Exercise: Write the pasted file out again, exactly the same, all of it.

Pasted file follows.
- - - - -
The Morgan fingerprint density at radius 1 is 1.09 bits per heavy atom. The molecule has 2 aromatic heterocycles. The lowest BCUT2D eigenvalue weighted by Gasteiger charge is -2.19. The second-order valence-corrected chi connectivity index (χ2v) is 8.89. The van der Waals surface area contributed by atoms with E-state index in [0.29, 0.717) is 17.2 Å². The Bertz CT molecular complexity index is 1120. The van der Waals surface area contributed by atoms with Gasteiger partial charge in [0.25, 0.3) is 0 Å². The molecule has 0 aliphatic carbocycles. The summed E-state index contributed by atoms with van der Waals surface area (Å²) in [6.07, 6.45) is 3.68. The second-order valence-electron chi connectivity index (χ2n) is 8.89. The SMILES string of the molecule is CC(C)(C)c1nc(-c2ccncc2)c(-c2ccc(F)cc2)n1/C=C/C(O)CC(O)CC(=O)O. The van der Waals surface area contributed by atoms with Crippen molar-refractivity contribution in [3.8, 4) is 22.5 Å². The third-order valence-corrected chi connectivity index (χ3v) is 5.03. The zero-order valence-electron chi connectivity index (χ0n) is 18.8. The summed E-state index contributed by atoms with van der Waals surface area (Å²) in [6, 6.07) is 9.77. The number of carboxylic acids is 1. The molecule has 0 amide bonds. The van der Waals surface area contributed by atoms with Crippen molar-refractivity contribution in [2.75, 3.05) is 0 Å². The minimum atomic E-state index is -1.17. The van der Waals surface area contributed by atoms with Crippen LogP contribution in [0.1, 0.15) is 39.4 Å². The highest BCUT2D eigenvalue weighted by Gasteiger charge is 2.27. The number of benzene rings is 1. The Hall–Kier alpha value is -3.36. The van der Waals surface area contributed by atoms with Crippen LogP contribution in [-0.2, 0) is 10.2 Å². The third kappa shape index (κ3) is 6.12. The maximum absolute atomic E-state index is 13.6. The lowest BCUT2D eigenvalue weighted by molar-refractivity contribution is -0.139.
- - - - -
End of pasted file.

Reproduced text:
The Morgan fingerprint density at radius 1 is 1.09 bits per heavy atom. The molecule has 2 aromatic heterocycles. The lowest BCUT2D eigenvalue weighted by Gasteiger charge is -2.19. The second-order valence-corrected chi connectivity index (χ2v) is 8.89. The van der Waals surface area contributed by atoms with E-state index in [0.29, 0.717) is 17.2 Å². The Bertz CT molecular complexity index is 1120. The van der Waals surface area contributed by atoms with Gasteiger partial charge in [0.25, 0.3) is 0 Å². The molecule has 0 aliphatic carbocycles. The summed E-state index contributed by atoms with van der Waals surface area (Å²) in [6.07, 6.45) is 3.68. The second-order valence-electron chi connectivity index (χ2n) is 8.89. The SMILES string of the molecule is CC(C)(C)c1nc(-c2ccncc2)c(-c2ccc(F)cc2)n1/C=C/C(O)CC(O)CC(=O)O. The van der Waals surface area contributed by atoms with Crippen molar-refractivity contribution in [3.8, 4) is 22.5 Å². The third-order valence-corrected chi connectivity index (χ3v) is 5.03. The zero-order valence-electron chi connectivity index (χ0n) is 18.8. The summed E-state index contributed by atoms with van der Waals surface area (Å²) in [6, 6.07) is 9.77. The number of carboxylic acids is 1. The molecule has 0 amide bonds. The van der Waals surface area contributed by atoms with Crippen molar-refractivity contribution in [2.75, 3.05) is 0 Å². The minimum atomic E-state index is -1.17. The van der Waals surface area contributed by atoms with Crippen LogP contribution in [0.1, 0.15) is 39.4 Å². The highest BCUT2D eigenvalue weighted by Gasteiger charge is 2.27. The number of benzene rings is 1. The Hall–Kier alpha value is -3.36. The van der Waals surface area contributed by atoms with Crippen LogP contribution in [-0.2, 0) is 10.2 Å². The third kappa shape index (κ3) is 6.12. The maximum absolute atomic E-state index is 13.6. The lowest BCUT2D eigenvalue weighted by molar-refractivity contribution is -0.139.